The film’s production backstory had Roberts taking an unproduced slasher film script titled “Bloody Sunday” and melding it with elements redolent of the first Death Wish (1974).

In Roberts script, Death Wish‘s vengeful daddy Paul Kersey becomes Leo Kessler, a hardline detective investigating a series of brutal killings that ultimately puts his daughter Laurie (Lisa Eilbacher) in danger when serial killer Warren Stacy (Gene Davis, brother of Brad Davis) sets his libidinous knife in her direction. Kessler abuses his power and goes rogue, pushing Stacy into overdrive and essentially causing a horrific massacre at Laurie’s dorm before the finale pits ex-cop against Stacy in a finale that’s evocative of the taunting / face-bashing relationship between Dirty Harry and scumbag rapist / killer Scorpio.

There’s nothing especially new in 10 to Midnight – the kills are mean but not graphic on screen (Thompson relies of facial expressions rather than gore) – but it has a certain sleazy allure, much like John Frankenheimer’s equally sadistic 52 Pick-Up (1986), also produced & released by Cannon.

Novel aspects have killer Stacy conducting his murders completely in the nude to avoid being stained with his victims’ body fluids and viscera, and using a knife as a proxy phallus (an aspect central to Claude Chabrol’s Le Boucher), and very specific elements taken from fairly recent (and highly publicized) crime cases.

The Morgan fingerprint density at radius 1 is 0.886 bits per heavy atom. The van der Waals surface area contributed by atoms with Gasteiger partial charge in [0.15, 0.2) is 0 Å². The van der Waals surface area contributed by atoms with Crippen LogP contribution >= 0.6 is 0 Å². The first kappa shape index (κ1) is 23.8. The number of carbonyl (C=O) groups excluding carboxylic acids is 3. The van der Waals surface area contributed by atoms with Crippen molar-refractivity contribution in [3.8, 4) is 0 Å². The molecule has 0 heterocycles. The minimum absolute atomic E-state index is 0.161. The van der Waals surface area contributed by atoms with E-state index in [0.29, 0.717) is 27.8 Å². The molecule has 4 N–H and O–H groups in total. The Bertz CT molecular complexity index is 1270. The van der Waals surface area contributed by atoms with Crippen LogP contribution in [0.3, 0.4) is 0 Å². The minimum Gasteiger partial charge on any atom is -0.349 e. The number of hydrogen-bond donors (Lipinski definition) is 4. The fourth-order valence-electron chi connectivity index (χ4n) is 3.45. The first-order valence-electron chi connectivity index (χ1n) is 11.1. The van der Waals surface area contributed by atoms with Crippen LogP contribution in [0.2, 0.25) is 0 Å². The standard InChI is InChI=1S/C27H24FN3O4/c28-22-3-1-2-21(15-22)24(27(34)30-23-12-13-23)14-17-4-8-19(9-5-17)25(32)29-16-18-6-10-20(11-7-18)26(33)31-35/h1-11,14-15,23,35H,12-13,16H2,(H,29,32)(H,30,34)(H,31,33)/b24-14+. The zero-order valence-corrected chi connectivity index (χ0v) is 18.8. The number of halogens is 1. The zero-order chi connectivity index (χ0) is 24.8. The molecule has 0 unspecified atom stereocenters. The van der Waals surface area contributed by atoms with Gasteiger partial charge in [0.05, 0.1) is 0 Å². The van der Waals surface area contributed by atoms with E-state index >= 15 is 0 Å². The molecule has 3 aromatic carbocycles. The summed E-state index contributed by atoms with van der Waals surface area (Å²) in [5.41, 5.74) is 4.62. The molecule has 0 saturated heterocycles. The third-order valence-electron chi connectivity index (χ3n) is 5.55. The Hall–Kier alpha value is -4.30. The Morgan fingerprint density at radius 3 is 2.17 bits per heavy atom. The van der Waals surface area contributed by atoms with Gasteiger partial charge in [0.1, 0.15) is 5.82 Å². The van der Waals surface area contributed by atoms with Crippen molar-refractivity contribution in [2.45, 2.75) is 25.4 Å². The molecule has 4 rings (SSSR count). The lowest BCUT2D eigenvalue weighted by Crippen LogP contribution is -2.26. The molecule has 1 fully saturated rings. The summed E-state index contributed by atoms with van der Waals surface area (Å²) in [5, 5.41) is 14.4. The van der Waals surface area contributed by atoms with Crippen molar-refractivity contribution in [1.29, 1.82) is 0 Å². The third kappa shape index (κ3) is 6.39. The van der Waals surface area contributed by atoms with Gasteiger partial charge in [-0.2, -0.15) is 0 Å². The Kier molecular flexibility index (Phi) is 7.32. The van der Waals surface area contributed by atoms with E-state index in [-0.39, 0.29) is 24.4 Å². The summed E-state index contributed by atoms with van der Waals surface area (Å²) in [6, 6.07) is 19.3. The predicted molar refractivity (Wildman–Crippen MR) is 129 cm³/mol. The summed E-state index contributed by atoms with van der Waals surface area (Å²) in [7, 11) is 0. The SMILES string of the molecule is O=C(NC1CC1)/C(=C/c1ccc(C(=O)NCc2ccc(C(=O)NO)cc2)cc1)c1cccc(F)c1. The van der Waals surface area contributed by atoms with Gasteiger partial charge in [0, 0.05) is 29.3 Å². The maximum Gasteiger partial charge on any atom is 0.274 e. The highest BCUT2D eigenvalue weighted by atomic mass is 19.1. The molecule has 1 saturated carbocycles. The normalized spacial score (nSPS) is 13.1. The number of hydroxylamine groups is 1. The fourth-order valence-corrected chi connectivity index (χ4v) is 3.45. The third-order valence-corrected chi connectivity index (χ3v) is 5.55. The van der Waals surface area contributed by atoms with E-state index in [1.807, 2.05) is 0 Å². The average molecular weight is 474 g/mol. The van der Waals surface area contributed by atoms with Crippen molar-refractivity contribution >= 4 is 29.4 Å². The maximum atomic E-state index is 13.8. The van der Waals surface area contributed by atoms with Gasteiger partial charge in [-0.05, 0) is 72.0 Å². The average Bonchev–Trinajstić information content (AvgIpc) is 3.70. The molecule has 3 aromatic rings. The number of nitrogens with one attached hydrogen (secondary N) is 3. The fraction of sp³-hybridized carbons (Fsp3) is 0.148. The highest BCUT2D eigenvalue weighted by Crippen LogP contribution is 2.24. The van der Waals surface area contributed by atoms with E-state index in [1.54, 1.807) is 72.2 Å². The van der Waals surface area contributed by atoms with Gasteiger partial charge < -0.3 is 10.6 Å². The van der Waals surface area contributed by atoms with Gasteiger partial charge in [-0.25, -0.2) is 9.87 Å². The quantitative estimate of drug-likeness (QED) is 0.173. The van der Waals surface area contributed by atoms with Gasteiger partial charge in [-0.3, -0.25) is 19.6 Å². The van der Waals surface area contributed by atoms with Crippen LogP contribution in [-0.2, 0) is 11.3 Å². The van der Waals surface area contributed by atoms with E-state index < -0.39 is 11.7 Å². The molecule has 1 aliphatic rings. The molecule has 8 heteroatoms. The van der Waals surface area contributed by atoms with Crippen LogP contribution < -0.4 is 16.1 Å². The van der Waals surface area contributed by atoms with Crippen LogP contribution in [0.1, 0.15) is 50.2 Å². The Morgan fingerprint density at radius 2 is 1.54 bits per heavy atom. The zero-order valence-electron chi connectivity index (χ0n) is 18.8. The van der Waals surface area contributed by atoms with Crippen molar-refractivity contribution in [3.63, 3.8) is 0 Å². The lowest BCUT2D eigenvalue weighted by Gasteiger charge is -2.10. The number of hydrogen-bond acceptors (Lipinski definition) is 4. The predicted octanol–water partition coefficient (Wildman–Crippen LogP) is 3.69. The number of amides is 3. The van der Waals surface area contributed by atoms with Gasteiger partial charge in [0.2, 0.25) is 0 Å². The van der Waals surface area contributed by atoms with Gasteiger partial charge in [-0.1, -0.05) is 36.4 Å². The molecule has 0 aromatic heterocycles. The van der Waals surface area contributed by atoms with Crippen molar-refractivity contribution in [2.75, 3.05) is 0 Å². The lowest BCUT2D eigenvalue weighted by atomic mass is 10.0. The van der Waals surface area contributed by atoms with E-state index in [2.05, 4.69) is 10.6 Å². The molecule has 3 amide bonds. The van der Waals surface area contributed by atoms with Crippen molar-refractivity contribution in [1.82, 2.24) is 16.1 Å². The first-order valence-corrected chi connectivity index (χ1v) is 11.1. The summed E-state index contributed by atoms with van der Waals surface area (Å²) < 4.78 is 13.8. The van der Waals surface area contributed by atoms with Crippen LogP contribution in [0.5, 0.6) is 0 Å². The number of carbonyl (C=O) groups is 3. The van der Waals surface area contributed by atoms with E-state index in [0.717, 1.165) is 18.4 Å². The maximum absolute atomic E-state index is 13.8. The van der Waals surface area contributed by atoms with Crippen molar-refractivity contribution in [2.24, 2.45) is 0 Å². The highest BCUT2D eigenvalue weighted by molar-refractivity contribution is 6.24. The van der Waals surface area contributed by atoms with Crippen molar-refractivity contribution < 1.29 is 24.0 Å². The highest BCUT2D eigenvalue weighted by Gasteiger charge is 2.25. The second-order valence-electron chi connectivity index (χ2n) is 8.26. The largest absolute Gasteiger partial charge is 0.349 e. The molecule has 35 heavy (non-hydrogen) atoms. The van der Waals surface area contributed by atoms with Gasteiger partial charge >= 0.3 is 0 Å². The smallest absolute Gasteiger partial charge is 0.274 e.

Like iconic serial killer Ted Bundy, Stacy drives a VW bug to cruise to and from his victims’ homes and sexual rendezvous, and the massacre in a nurse dormitory is redolent of Richard Speck, the monster who killed almost every student during a long and bloody night.

Over the years, the film’s evolved into a cult favourite, perhaps because all the right elements (cast, director, writer, classic L.A. locations, and its ties to true crime cases) clicked in spite of the film being thoroughly poo-pooed by critics during its original release; one can see it being instantly derided, and yet it’s slickness and mélange of action, anger, blood, and nudity made it a natural international hit.

There’s also the cast which is especially unique. Bronson’s fine, delivering a limited dramatic performance for a rarely content character, and Eilbacher is fine as the pretty heroine / potential love interest for Kessler’s partner Paul McAnn, but as the latter, Andrew Stevens has perhaps the best dialogue and delivers a deeper character than the tormented son he portrayed in Brian De Palma’s The Fury (1978). Stevens never had great range, but the actor seemed to enjoy having the most verbose yet eloquent lines, delivering wry statements which Bronson hacks apart with short burst or a scowl.